Merribeth Greenberg merribeth.manning at gmail.com
Wed Mar 3 00:36:42 UTC 2021


The EAC’s “Disability and Voting Accessibility in the 2020 Elections” study
has been completed under the clearinghouse and research mandates outlined
in the Help America Vote Act (HAVA). The study aimed to analyze the 2020
election experience for voters with disabilities amidst the COVID-19
pandemic. Building on a similar EAC study conducted in 2012, the EAC
collaborated with a team of experienced researchers from Rutgers University
and launched the project immediately after the 2020 general election.

Disability and Voting Accessibility in the 2020 Elections
version link) posted below*

The 2020 study engaged 2,569 respondents including 1,782 voters with
disabilities and 787 voters without disabilities. As in 2012, the
oversampling of voters with disabilities was designed to produce a sample
large enough for precise measurements and reliable breakdowns by
demographic variables and type of disability.

The study focused on polling place access, mail and absentee voting
accessibility, election administration challenges, COVID-19 obstacles, and
civic participation. As the EAC plans for future elections, this data will
be crucial in helping officials adopt new voting technologies and address
the ever-growing accessibility needs of an aging demographic.

Under HAVA directives, the EAC is tasked with maintaining a clearinghouse
of election administration information. To fulfill this mission, the EAC
provides best practices recommendations, training materials, and other
resources for election officials. By enhancing our work with voters with
disabilities and the election officials who serve them, we aim to improve
accessibility and to ensure an independent and private vote for all.


  Executive Summary Analysis of the 2020 Disability and Voting
Accessibility Survey, based on representative samples of citizens with and
without disabilities who were eligible to vote in the November 2020
elections, indicates strong progress in voting accessibility since the
comparable 2012 survey. The disability sample includes people with a
variety of disabilities, based on Census Bureau measures. Some key results

• Voting difficulties among people with disabilities declined markedly from
2012 to 2020.

• About one in nine voters with disabilities encountered difficulties
voting in 2020. This is double the rate of people without disabilities.

• Among people with disabilities who voted in person, 18% reported
difficulties, compared to 10% of people without disabilities. The
disability number is down from 30% in 2012.

• During a general election that saw a shift to voting by mail, 5% of
voters with disabilities had difficulties using a mail ballot, compared to
2% of voters without disabilities.

• Five of six (83%) of voters with disabilities voted independently without
any difficulty in 2020, compared to over nine of ten (92%) of voters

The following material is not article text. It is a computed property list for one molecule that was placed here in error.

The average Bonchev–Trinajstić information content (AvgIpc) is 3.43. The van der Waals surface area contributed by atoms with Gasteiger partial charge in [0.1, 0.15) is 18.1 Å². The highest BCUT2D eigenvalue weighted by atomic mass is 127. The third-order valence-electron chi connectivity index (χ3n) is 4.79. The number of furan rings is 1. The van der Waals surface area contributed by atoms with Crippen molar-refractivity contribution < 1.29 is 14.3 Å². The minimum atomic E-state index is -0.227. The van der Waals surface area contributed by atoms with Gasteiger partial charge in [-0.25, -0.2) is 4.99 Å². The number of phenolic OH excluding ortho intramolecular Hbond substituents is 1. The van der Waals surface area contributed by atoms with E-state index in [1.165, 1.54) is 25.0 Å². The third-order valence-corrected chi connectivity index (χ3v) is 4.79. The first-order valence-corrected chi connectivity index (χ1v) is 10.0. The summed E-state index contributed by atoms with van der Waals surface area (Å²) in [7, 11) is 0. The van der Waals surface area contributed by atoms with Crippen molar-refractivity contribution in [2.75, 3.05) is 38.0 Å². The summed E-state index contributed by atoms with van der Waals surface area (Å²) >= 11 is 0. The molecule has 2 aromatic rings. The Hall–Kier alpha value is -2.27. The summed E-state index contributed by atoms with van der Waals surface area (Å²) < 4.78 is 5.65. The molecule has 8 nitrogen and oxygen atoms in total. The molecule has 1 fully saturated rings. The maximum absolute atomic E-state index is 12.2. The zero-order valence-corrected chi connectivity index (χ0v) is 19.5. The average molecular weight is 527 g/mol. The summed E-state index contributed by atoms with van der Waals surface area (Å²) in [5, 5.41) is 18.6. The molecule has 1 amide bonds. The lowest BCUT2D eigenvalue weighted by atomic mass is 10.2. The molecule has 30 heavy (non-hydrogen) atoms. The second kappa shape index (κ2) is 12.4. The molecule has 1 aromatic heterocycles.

without disabilities.

• One in seven (14%) of voters with disabilities using a mail ballot needed
assistance or encountered problems in voting, compared to only 3% of those
without disabilities.

• Voting difficulties were most common among people with vision and
cognitive impairments.

• Close to three-fourths (74%) of voters with disabilities voted with a
mail ballot or early in person in 2020. This represents a significant
increase from 2012 and is higher than the two-thirds of non-disabled voters
who did so in 2020.

• People with disabilities voted at a 7% lower rate than people without
disabilities of the same age, pointing toward a continuing disability gap
in voter turnout.

The decrease in voting difficulties from 2012 to 2020 is good news, though
it should be noted that about half of the decrease in polling place
difficulties appears due to a change in composition of voters, as those who
were most likely to have difficulties at polling places shifted to using
mail ballots in the 2020 pandemic. The other half of the decrease, however,
appears due to improved polling place accessibility that represents
progress by election officials and policy-makers. This interpretation is
supported by the finding that among those who voted at a polling place both
before and after the pandemic, those with disabilities were more likely
than those without disabilities to say that voting in 2020 was easier than
before the pandemic. This report reviews other key results contained in 32
tables, making comparisons to the 2012 survey where available. These tables
cover a variety of aspects of the voting experience, including specific
difficulties, need for assistance, confidence that one’s vote was
accurately counted, treatment by election  officials, voter comparisons of
2020 voting to their pre-pandemic experience, and preferred method of
voting in the next election. We also provide data on non-voting forms of
political participation, political interest, recruitment for voting, and
other facilitators of voting. We  break out all results by major disability
type (hearing, vision, cognitive, and mobility impairment) and need for
help with daily activities.


I only put the Executive summary. The document is 52 pages long.
I find their findings very interesting.

Beth Greenberg

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